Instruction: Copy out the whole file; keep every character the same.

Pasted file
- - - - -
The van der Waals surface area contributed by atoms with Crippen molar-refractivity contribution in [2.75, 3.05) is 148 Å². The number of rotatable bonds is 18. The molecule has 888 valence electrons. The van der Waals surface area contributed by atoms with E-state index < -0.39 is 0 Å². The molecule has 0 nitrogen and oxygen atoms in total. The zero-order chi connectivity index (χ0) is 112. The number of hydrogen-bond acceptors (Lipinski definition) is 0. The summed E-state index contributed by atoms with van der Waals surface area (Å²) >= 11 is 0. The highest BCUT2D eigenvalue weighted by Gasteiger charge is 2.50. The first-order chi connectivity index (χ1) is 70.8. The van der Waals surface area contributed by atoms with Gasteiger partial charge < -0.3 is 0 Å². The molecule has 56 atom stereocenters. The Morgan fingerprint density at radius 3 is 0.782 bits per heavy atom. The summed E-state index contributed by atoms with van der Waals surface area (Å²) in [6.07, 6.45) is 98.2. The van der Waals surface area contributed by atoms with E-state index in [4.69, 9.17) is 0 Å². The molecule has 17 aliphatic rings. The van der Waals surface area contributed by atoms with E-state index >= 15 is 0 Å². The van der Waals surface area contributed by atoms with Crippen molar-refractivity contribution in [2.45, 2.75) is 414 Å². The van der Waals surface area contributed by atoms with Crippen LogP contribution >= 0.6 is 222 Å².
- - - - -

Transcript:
The van der Waals surface area contributed by atoms with Crippen molar-refractivity contribution in [2.75, 3.05) is 148 Å². The number of rotatable bonds is 18. The molecule has 888 valence electrons. The van der Waals surface area contributed by atoms with E-state index < -0.39 is 0 Å². The molecule has 0 nitrogen and oxygen atoms in total. The zero-order chi connectivity index (χ0) is 112. The number of hydrogen-bond acceptors (Lipinski definition) is 0. The summed E-state index contributed by atoms with van der Waals surface area (Å²) >= 11 is 0. The highest BCUT2D eigenvalue weighted by Gasteiger charge is 2.50. The first-order chi connectivity index (χ1) is 70.8. The van der Waals surface area contributed by atoms with Gasteiger partial charge < -0.3 is 0 Å². The molecule has 56 atom stereocenters. The Morgan fingerprint density at radius 3 is 0.782 bits per heavy atom. The summed E-state index contributed by atoms with van der Waals surface area (Å²) in [6.07, 6.45) is 98.2. The van der Waals surface area contributed by atoms with E-state index in [4.69, 9.17) is 0 Å². The molecule has 17 aliphatic rings. The van der Waals surface area contributed by atoms with E-state index >= 15 is 0 Å². The van der Waals surface area contributed by atoms with Crippen molar-refractivity contribution in [2.45, 2.75) is 414 Å². The van der Waals surface area contributed by atoms with Crippen LogP contribution >= 0.6 is 222 Å².